The next source of concern is vitamin A. Too much vitamin A is very bad for your bearded dragon. It will make them sick and possibly worse.
That said, your beardie still needs a healthy level of vitamin A. It’s a more complex issue than simply avoiding it.
The key is having the right ratio of vitamin A to vitamins D and E. Those 3 work together and having too high a ratio of A to the other two spells problems for your bearded dragon.
Luckily, mother nature has a solution for you. And it’s built right into those carrots your beardie loves so much.
Carrots don’t actually have vitamin A in them. What they have is beta-carotene. Beta-carotene is a carotenoid. It’s the thing that makes carrots orange in the first place. When eaten by your beardie, it is converted internally to vitamin A.
The cool thing about mother nature is that your beardie will only convert as much as they need and will excrete the rest. Unless you are stuffing them with vast amounts of carrots every day, they simply can’t get too much vitamin A from eating carrots.
Vitamin A vs Beta-carotene
We have first-hand experience with the difference between giving a bearded dragon straight vitamin A versus giving them beta carotene. It was an expensive and scary lesson to learn!
When we first got Bacardi, our bearded dragon, we thought we were doing everything right. She was a rescue and had some health issues to start with, but we felt like we had set up the perfect home for her to be healthy and happy.
A few weeks after bringing her home, her energy levels were way down. She was lethargic and not moving around much at all. She also stopped eating, even her roaches. If Bacardi doesn’t scarf down roaches when they are put in front of her, you know something is wrong!
Then she started vomiting. Once or twice a day she threw up anything that she did manage to eat. We immediately called the vet.
The vet came out, gave her a shot, told us to change around her supplements a little (giving her a multivitamin every day was the biggest change), and said not to feed her for a few days.
After a few days, she seemed better, so we offered her food and the new regimen of daily multivitamins. Within a week she was sick again.
So we called the vet out a second time. He gave another injection, ran some more tests, and added twice-daily injections for the next month to the prescribed treatment. Yep, we had to give her a shot twice a day for a month!
For the first two weeks, she did not get any better. We were very worried. She stopped eating completely. But by the end of the month, she seemed back to being healthy again. She started eating and therefore getting her vitamins again.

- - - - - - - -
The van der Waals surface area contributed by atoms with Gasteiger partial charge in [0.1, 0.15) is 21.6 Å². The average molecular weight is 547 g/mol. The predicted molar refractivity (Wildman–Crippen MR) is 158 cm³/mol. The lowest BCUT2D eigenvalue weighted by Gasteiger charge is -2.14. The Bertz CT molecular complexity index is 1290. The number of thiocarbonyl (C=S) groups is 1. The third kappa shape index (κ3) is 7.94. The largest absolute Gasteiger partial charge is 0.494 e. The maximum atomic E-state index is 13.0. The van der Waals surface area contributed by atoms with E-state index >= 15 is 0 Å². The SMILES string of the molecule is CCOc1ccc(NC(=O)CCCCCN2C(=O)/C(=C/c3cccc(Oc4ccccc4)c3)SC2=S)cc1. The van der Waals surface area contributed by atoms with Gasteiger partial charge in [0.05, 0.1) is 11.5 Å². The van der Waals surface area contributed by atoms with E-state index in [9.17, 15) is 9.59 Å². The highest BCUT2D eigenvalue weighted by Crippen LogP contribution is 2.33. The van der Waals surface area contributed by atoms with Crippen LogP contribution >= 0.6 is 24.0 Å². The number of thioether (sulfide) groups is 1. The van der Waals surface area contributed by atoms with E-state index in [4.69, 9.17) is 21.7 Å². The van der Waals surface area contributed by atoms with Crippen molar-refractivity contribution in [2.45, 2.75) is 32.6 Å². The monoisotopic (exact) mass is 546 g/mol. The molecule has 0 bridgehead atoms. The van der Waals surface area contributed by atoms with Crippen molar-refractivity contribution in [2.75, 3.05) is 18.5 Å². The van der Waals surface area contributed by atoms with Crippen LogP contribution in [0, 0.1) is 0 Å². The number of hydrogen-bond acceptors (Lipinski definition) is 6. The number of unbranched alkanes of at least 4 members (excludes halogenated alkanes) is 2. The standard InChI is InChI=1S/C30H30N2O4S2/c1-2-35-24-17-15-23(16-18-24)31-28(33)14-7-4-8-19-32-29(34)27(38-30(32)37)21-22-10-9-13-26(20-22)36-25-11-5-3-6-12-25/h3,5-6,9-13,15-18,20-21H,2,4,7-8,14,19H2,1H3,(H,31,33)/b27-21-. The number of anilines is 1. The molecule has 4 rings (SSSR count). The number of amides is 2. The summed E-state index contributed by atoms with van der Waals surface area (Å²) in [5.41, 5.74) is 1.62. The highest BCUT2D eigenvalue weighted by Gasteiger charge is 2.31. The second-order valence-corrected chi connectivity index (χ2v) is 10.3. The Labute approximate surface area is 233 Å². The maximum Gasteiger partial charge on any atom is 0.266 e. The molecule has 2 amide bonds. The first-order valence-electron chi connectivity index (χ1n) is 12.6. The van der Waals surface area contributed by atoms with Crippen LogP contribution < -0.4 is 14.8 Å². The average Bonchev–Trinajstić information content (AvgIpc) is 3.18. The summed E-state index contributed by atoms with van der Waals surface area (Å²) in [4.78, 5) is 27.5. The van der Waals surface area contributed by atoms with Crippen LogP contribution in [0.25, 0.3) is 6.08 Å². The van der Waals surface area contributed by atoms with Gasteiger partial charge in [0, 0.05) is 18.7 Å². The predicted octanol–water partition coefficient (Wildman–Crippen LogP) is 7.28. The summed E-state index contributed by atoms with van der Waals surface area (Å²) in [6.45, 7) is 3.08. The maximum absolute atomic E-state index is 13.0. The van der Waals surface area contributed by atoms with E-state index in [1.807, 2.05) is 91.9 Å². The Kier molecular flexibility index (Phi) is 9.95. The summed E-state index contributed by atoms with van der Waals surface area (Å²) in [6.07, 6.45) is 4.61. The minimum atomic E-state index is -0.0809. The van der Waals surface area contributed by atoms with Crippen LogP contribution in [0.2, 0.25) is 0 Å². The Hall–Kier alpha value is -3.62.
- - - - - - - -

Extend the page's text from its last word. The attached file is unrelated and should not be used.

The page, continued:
And then she got sick a third time. At that point, we panicked a little. We spent hours and hours searching the web for what might be the problem. And that’s when we came across a description of the symptoms of a vitamin A overdose.
Bacardi had every single one. But where was it coming from? It turns out that a certain brand of reptile vitamin, the one we were using, has a ton of vitamin A in it. Waaaaaay too much for a bearded dragon!
We found out that a different brand used beta-carotene instead for exactly this reason. We immediately switched her multivitamin.
Within a week she was fine. No, better than fine. She was up and eating and exploring and digging and healthier than we’d ever seen her.
We were still giving her the multivitamin daily, but just the one with beta-carotene instead of vitamin A.
It turns out that nature really does know what it’s doing! And this is how we learned first hand that beta-carotene is just fine to give your beardie daily. Vitamin A is not.
The problem is that most people assume carrots have vitamin A in its raw form. They don’t know anything about beta-carotene and how it is used by your beardie to make just the right amount of vitamin A.
Feed the whole carrot
So that was a pretty long way to tell you that carrots are just fine to feed to your beardie daily. But we didn’t talk about which part of the carrot.
So far, we’ve only been referring to the orange part. But what about the greens on top? Well, those are good to feed your beardie too! They are healthy and nutritious and a good thing to mix in with the carrot itself.
The goal, after all, isn’t to feed your beardie only carrots. It’s to mix carrots into other greens so that they eat the entire salad!
But whether it’s just the orange carrot itself or the whole thing, greens and all, don’t hesitate to give your beardie carrots every day. They’ll most likely love them and that’s a win in any bearded dragon owner’s book!